Norman Conquest of England of 1066. The Brasie family lived in Cheshire. The name, however, refers to the family's residence in the town of Brecy in the Caen region of France prior their emigration at the time of the Norman Conquest of 1066.
"The Cheshire family had many branches, from one of which descend the Brasseys now existing, and Brassey the eminent engineer." CITATION[CLOSE]
Early Origins of the Brasie family
Cheshire, where they held a family seat after the Norman Conquest in the 11th century. The name was originally associated with the town of Brecy in the Caen region of France.
Further to the north in Scotland, Bressay, Burra, and Quarff is a parish in the county of Orkney and Shetland. "The island of Bressay, which is nearly six miles long, and varies in breadth from two to three miles." CITATION[CLOSE]
Early History of the Brasie family
Another 346 words (25 lines of text) covering the years 1270, 1273, 1369, 1570, 1642, 1663, 1805, 1805 and 1870 are included under the topic Early Brasie History in all our PDF Extended History products and printed products wherever possible.
Brasie Spelling Variations
spelling variations characterize Norman surnames. Many variations occurred because Old and Middle English lacked any definite spelling rules. The introduction of Norman French to England also had a pronounced effect, as did the court languages of Latin and French. Therefore, one person was often referred to by several different spellings in a single lifetime. The various spellings include Brassey, Brassy, Brecy, Braceio, Bresci, Braci, Bracy, Brassye and many more.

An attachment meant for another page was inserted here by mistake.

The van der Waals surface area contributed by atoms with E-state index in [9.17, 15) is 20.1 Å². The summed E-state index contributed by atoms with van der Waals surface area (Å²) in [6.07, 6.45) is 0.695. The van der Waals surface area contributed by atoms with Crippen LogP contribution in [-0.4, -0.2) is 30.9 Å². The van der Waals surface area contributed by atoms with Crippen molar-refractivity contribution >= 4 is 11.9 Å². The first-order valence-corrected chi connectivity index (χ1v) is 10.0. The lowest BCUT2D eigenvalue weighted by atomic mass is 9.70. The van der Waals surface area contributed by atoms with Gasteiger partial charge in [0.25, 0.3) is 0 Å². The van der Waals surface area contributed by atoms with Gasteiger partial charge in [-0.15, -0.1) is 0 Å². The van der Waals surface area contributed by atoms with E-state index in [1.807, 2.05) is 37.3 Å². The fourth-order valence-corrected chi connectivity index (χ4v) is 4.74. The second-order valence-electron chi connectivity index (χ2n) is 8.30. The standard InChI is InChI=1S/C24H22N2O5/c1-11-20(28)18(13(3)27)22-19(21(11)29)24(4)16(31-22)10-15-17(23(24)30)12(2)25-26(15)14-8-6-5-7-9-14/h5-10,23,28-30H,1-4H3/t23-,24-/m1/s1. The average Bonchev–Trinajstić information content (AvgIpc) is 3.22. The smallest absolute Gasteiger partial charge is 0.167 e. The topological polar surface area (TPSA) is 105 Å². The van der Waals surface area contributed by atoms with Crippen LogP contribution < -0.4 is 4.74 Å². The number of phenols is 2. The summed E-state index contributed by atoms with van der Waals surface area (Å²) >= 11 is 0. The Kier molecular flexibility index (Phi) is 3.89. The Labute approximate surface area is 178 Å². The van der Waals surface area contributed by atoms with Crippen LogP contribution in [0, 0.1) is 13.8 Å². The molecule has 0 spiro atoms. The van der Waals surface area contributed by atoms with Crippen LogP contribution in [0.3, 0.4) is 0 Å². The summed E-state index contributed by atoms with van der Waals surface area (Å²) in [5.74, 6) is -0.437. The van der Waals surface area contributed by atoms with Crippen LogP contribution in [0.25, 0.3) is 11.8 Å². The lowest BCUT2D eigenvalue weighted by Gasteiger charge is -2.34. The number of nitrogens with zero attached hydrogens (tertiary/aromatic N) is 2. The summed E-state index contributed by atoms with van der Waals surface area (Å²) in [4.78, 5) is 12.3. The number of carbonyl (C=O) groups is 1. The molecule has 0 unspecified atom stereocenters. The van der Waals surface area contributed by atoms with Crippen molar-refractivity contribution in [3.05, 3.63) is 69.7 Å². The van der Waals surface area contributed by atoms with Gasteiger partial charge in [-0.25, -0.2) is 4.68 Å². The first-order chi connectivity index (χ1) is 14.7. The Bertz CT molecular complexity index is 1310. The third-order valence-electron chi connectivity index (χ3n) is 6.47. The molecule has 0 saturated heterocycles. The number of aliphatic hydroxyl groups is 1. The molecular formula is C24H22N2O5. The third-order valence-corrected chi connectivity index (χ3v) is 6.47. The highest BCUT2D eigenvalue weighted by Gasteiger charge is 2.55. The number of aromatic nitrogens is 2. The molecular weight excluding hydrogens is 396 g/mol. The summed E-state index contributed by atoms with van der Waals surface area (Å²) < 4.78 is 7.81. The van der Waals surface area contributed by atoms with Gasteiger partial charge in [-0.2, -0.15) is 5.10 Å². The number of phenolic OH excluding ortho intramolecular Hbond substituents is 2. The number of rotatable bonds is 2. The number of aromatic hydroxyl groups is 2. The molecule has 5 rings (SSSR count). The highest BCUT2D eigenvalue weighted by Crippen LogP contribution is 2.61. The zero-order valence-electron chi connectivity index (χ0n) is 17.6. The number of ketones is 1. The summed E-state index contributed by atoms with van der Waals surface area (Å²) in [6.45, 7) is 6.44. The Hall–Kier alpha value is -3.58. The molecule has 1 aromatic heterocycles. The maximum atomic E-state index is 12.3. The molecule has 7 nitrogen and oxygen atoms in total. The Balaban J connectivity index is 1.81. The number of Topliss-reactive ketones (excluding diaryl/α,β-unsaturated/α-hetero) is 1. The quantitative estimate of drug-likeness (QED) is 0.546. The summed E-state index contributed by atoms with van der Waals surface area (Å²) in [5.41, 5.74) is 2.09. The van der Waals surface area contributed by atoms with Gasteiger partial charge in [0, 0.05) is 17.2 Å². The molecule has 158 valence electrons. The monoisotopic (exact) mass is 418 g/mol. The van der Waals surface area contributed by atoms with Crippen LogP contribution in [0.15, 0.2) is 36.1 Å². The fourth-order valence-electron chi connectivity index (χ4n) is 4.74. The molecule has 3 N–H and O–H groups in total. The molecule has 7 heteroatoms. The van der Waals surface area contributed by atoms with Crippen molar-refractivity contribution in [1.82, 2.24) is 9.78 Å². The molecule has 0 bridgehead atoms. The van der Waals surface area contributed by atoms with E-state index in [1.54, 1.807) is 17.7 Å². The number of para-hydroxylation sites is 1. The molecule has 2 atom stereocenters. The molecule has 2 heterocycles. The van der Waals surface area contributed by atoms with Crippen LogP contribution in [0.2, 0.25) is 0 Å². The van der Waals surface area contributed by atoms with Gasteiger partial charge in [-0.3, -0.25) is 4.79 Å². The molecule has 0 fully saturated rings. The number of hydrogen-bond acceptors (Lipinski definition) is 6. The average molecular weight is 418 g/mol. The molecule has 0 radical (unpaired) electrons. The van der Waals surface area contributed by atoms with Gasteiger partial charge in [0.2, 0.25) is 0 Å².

Early Notables of the Brasie family (pre 1700)
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Migration of the Brasie family to Ireland
Some of the Brasie family moved to Ireland, but this topic is not covered in this excerpt.
Another 74 words (5 lines of text) about their life in Ireland is included in all our PDF Extended History products and printed products wherever possible.
Migration of the Brasie family to the New World and Oceana
Many English families left England, to avoid the chaos of their homeland and migrated to the many British colonies abroad. Although the conditions on the ships were extremely cramped, and some travelers arrived diseased, starving, and destitute, once in the colonies, many of the families prospered and made valuable contributions to the cultures of what would become the United States and Canada. Research into the origins of individual families in North America has revealed records of the immigration of a number of people bearing the name Brasie or a variant listed above: Thomas Brassey who arrived in Delaware in 1682.
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